the body of the man who had led thousands
of armed soldiers , the greatest cavalryman
of modern times , the dashing trooper who
revolutionized in his branch of the army the
cavalry tactics of the age. In the galleries
two orderlies were tacking the folds of the
national colors across a great beam in the
wood work. On the floor straggling groups
of visitors passed slowly down thu aisle ,
Httlo knots dropping now and then upon their
knees , on the rude benches and in the pews ,
to offer a prayer for the departed soul. The
rattle of carriages on tlio hard street pave
ment alone broke the solemn stillness. Gen
eral Sheridan's body lies immediately in
front of the chancel to the loft of the throne ,
erected for Cardinal Gibbons. Tlio cata
falque which bears it is the same used for
the funeral ceremonies In honor of King Al
fonso. It Is so arranged as to give a full
view of the face of the casket which , how
ever , was not open. The handsome casket
was covered with the national flag. Across
its upper corner rests the dead general's
chapcau and upon it the well worn army
sabre which he swung at WIchcstor , fes
tooned with his old cavalry sash. Dcpend-
ing from the corners of the chancel above
huug the battlo-stalncd headquarters flaps of
the dead commander. As the morning were
on the visitors increased in number. The
homely simplicity of the scone struck
particularly the foreign visitors. They
unconsciously contracted it with the pomp
and pageant which in their own countries
characterized the lying in state of the mighty
dead. No lines of stoled priests knelt around
the bier. No ranks of soldiery in glittering
panoply guard the remains of their old com
mander. Men , women and children passed
in and out without formality or hindrance
aud worshippers bowed their heads and knelt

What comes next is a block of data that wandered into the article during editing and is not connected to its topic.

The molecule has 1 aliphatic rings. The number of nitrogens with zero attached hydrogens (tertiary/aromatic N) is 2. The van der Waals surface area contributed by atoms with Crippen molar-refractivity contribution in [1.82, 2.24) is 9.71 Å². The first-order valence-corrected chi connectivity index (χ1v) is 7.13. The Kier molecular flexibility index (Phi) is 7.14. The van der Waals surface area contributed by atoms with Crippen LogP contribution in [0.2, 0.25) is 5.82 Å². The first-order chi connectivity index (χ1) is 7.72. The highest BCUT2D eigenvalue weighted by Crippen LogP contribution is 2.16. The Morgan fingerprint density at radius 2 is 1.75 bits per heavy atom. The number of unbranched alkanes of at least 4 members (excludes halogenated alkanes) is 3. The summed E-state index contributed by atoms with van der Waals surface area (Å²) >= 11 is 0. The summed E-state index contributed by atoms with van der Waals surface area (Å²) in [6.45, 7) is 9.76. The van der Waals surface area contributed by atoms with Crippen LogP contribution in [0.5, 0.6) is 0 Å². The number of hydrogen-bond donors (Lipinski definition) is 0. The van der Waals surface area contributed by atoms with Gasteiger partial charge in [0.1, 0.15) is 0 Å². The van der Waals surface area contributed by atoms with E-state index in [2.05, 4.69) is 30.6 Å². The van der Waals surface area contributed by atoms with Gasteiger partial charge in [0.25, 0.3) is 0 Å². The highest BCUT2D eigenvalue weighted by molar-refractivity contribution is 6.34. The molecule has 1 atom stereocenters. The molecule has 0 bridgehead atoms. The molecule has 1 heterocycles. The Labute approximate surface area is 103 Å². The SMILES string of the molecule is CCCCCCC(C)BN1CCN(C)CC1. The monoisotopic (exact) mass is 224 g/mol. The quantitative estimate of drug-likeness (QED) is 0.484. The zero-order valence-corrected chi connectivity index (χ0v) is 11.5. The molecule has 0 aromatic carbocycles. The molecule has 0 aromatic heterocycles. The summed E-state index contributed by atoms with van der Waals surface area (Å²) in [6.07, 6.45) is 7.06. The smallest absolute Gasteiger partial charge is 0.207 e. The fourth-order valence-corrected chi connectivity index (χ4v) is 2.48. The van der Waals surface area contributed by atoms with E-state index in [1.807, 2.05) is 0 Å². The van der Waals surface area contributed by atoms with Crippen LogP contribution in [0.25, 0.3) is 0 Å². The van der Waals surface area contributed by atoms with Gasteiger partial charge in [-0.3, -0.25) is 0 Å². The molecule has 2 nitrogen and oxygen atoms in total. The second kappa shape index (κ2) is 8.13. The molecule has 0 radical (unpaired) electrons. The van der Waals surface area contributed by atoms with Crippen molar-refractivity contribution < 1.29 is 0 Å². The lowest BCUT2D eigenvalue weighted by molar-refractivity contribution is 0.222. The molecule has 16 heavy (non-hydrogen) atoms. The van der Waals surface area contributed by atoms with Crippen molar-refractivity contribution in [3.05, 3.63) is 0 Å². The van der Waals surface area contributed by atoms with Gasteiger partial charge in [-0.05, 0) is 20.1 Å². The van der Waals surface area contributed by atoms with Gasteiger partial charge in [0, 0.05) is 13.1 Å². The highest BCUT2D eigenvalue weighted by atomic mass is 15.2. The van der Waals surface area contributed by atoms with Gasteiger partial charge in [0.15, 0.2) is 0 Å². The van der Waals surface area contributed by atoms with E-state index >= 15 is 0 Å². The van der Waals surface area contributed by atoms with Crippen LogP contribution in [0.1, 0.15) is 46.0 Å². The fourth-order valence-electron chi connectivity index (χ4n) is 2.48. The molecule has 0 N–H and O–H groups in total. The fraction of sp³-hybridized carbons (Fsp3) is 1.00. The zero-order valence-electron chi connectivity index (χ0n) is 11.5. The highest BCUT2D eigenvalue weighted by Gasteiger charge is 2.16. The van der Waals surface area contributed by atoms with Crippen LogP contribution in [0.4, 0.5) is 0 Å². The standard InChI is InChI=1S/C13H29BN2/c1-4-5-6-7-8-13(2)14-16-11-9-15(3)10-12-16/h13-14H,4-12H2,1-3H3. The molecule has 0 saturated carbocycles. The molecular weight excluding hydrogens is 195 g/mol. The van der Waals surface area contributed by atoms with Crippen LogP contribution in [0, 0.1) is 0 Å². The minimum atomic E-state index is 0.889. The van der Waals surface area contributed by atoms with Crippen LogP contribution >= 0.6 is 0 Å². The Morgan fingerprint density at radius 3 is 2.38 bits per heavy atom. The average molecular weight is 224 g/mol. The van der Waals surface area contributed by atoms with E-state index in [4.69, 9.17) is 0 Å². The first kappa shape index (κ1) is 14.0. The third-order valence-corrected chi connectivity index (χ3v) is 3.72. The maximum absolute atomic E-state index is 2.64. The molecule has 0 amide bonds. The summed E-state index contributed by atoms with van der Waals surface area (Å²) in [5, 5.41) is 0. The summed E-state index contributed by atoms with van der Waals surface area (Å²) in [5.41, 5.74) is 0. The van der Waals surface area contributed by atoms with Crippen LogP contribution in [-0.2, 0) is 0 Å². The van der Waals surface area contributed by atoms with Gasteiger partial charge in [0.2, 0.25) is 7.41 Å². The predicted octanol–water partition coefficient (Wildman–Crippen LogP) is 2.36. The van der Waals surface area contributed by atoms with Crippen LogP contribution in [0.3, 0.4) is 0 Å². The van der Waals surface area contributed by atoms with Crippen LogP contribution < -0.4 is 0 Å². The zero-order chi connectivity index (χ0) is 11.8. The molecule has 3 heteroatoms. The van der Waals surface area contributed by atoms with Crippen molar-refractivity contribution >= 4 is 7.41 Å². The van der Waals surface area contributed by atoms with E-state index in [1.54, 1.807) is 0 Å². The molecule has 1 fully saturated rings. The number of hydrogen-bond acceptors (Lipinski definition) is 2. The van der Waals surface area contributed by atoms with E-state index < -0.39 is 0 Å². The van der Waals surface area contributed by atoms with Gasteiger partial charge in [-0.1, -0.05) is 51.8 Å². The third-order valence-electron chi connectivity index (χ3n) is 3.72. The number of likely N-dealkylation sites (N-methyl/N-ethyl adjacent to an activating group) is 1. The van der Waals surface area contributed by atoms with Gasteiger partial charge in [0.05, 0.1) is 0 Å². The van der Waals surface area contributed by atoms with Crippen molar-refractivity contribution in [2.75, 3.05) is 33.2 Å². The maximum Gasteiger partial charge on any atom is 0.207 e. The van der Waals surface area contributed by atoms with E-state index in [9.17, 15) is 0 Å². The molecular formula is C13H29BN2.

in prayers as they did every day when the
church was otherwise unoccupied. Republi
can simplicity and entire absence of display
marked the scene. In these simple arrange
ments Mrs. Sheridan has only
carried out the expressed wishes
of her dead husband ia prohibiting
anything llko a pageant. The daughter of a
soldier , the wife of a soldier , she has in
sisted that his funeral bo restricted to the
strictly military honors duo to the com
mander of the array. The regulations will
not bo exceeded aud the ceremonials will be
no more elaborate than if they occurred on
THE CATTLE COMBINATION INQUIIIY.
The special committee designated by the
senate , with Mr. Vest of Missouri at its head
and Mr. Mandcrson ns one of its members , to
visit Kansas City , St. Louis nnd points in
Iowa nnd Nebraska and the northwest to in
vestigate the cattle trade , will not begin jts
work this year. Chairman Vest says that
congress will remain in session so long that
there will bo no opportunity to attend to the
duties of this committee this year. Ho says
the senate will bo asked to continue the ex-
pcnso of the committeeaud the authority Im
posed in it , BO that it may pursue the Investi
gation after the adjournment of the next ses
sion ol congress. Ho states that the commit
tee expects to develop n good deal of interest
ing facts to ranchmen and farmers and cattle
tlo dealers , inasmuch as the rates and facili
ties for the tranportation of cattle , tlio local
and general trade and general combinations
and trusts will bo inquired into. It is ex